Subject square corresponds with numerous Prime Number Pan Magic Squares with the same Magic Sum and variable values.

14.13.4 Simple Magic Squares (6 x 6)

Prime Number Simple Magic Squares of order 6 can be constructed very efficiently with the Generator Principle, as applied for the construction of Bimagic Squares.

The Generator Method, as applied for Consecutive Prime Numbers can be summarised as follows:

  • Generate the Magic Series for the applicable 36 Consecutive Prime Numbers and the related Magic Constant (ref. MgcLns6);
  • Construct Generators with 6 Magic Rows, based on the Magic Series obtained above (ref. CnstrGen01);
  • Construct Semi Magic Squares based on the Generators obtained above, by permutating the numbers within the rows and determine the number of related Magic Squares (ref. CnstrSqrs6);
  • Permutate the rows and columns within the Semi Magic Squares, in order to obtain Magic Squares (if possible).

For the Consecutive Prime Numbers used in Section 14.13.3 above (MC6 = 930), 12980 Magic Series could be generated, resulting in numerous Generators.

In order to limit the collection a little bit, 585 Generators were selected based on the application of 8 Unique Magic Series for each Generator.

The first Generator resulted already in 566 Semi Magic Squares with 671 related Simple Magic Squares.

The first occurring Semi Magic Square and the resulting Simple Magic Square - after row and column permutation(s) - are shown below:

Semi Magic Square
67 79 233 191 181 179
71 229 101 197 193 139
73 239 103 199 149 167
227 83 173 127 163 157
241 89 223 109 131 137
251 211 97 107 113 151
Simple Magic Square
101 197 193 139 71 229
103 199 149 167 73 239
173 127 163 157 227 83
223 109 131 137 241 89
97 107 113 151 251 211
233 191 181 179 67 79

The method described above has been applied for miscellaneous Magic Sums, for which the first occurring Simple Magic Squares are shown in Attachment 14.13.4.

Each square shown corresponds with numerous Prime Number Magic Squares with the same Magic Sum and variable values.

14.13.5 Simple Magic Squares (7 x 7)

Prime Number Simple Magic Squares of order 7 can be constructed with the Generator Principle, as discussed in Section 14.13.4 above.

A possible Semi Magic Square and resulting Simple Magic Square are shown below, for the smallest consecutive prime numbers {7 ... 239} for which an Order 7 Simple Magic Square exists (MC7 = 797):

Semi Magic Square
7 17 193 167 163 137 113
11 19 97 191 179 149 151
13 23 211 181 109 157 103
67 197 199 127 53 71 83
227 223 31 43 61 73 139
233 89 29 41 173 131 101
239 229 37 47 59 79 107
Simple Magic Square
13 23 109 103 181 211 157
227 223 61 139 43 31 73
7 17 163 113 167 193 137
239 229 59 107 47 37 79
11 19 179 151 191 97 149
233 89 173 101 41 29 131
67 197 53 83 127 199 71

The Generator Method has been applied for miscellaneous Magic Sums, for which the first occurring Simple Magic Squares are shown in Attachment 14.13.5.

Each square shown corresponds with numerous Prime Number Magic Squares with the same Magic Sum and variable values.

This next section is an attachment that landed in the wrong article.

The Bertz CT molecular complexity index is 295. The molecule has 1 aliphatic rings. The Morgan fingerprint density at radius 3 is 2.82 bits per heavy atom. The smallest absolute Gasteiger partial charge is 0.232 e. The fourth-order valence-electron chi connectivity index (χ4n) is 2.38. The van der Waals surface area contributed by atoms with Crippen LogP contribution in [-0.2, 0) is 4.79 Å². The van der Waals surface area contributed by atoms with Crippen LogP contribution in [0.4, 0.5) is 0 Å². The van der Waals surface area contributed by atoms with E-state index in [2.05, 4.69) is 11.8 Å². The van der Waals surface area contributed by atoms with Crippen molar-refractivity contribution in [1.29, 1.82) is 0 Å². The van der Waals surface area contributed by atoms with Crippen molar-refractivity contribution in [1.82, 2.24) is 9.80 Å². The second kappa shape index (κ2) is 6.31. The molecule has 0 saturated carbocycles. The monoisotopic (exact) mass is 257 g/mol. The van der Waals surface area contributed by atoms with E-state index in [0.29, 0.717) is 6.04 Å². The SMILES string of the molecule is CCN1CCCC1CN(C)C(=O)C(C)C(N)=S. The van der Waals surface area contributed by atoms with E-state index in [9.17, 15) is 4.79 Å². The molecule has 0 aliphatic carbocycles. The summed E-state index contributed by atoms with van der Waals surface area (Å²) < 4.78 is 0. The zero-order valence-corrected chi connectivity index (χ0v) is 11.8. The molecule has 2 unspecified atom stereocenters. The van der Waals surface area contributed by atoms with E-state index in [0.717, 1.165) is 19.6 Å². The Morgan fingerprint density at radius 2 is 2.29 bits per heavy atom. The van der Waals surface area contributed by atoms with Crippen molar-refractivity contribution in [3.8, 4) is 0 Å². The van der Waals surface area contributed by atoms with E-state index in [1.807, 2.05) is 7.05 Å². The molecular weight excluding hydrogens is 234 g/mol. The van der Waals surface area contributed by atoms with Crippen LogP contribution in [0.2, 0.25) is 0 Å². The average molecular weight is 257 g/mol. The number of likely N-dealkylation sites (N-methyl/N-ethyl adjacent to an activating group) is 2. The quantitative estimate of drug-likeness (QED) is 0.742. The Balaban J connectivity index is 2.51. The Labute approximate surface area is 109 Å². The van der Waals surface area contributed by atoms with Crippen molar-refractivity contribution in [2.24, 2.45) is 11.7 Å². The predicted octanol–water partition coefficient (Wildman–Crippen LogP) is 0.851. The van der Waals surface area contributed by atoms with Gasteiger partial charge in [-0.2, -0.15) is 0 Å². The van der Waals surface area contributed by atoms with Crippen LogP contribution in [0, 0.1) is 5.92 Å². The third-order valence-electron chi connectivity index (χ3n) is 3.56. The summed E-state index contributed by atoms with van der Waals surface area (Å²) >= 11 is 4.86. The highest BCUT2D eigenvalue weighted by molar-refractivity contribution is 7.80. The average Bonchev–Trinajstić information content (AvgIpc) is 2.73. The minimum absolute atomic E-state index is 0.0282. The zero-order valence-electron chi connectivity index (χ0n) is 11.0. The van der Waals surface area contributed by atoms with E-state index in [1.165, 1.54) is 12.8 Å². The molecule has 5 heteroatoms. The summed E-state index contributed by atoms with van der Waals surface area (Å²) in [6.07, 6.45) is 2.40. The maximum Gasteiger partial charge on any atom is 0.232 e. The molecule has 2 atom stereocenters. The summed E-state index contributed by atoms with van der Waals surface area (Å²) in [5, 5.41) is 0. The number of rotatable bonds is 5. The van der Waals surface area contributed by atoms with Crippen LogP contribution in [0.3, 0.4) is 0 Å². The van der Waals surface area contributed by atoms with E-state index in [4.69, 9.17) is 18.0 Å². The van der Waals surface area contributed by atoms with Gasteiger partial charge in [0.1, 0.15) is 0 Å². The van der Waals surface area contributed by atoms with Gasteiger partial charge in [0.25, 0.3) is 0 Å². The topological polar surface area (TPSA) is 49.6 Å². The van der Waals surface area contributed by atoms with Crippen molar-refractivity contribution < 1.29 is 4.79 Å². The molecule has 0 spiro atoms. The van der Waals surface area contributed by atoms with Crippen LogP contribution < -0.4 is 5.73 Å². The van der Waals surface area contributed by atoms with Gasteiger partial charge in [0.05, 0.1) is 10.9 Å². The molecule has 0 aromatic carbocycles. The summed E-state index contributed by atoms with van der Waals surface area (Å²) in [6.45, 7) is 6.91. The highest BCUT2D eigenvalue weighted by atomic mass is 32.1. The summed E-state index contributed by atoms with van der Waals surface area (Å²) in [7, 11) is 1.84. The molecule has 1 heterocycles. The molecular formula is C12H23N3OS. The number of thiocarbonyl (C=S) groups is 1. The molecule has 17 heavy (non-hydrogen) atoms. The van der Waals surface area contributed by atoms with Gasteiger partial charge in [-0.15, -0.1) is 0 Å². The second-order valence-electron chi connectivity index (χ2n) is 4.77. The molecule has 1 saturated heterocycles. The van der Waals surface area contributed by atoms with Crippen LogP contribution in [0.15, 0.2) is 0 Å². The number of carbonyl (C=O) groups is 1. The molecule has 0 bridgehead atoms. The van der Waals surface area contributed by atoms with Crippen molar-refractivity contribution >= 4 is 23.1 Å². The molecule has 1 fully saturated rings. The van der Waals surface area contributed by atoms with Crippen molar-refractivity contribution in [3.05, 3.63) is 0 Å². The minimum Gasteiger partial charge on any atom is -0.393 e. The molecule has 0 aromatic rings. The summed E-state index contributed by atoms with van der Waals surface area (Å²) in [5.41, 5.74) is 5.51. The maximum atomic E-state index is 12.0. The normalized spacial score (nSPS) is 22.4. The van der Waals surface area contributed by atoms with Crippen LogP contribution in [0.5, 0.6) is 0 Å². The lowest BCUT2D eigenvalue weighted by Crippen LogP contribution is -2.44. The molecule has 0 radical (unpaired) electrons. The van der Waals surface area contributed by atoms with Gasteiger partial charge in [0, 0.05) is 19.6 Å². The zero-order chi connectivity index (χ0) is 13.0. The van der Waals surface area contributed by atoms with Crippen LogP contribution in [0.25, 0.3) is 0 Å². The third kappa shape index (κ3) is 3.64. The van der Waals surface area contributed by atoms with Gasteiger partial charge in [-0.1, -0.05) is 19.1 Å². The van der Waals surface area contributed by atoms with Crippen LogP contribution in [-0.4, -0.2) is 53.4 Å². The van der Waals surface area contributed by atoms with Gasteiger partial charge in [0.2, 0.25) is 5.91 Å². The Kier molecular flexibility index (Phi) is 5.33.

14.13.6 Simple Magic Squares (8 x 8)

Also Prime Number Simple Magic Squares of order 8 can be constructed with the Generator Principle, as applied in previous sections.

A possible Semi Magic Square and resulting Simple Magic Square are shown below, for the smallest consecutive prime numbers {79 ... 439} for which an Order 8 Simple Magic Square exists (MC8 = 2016):

Semi Magic Square
439 433 137 157 179 191 229 251
431 421 131 151 277 181 197 227
419 389 127 281 163 193 211 233
379 353 113 149 337 199 223 263
97 109 409 383 173 349 257 239
89 103 401 139 373 307 311 293
83 101 331 359 347 283 271 241
79 107 367 397 167 313 317 269
Simple Magic Square
229 439 433 137 191 179 157 251
197 431 421 131 181 277 151 227
311 89 103 401 307 373 139 293
271 83 101 331 283 347 359 241
223 379 353 113 199 337 149 263
257 97 109 409 349 173 383 239
211 419 389 127 193 163 281 233
317 79 107 367 313 167 397 269

The Generator Method has been applied for miscellaneous Magic Sums, for which the first occurring Simple Magic Squares are shown in Attachment 14.13.6.

Each square shown corresponds with numerous Prime Number Magic Squares with the same Magic Sum and variable values.

14.13.7 Summary

The obtained results regarding the miscellaneous types of Prime Number Magic Squares as deducted and discussed in previous sections are summarized in following table:

Order

Main Characteristics

Subroutine

Results

4

Consecutive Primes, Simple Magic

Priem4b2

Attachment 14.13.1

5

Consecutive Primes, Simple Magic

Priem5b2

Attachment 14.13.2

6

Consecutive Primes, Simple Magic

CnstrSqrs6

Attachment 14.13.4

Consecutive Primes, Pan    Magic

Priem6b1

-

7

Consecutive Primes, Simple Magic

-

Attachment 14.13.5

8

Consecutive Primes, Simple Magic

-

Attachment 14.13.6

Following sections will explain the concept of Prime Number Magic Squares composed of Twin Primes and illustrate how subject squares can be generated with comparable routines as described in previous sections.


Vorige Pagina Volgende Pagina Index About the Author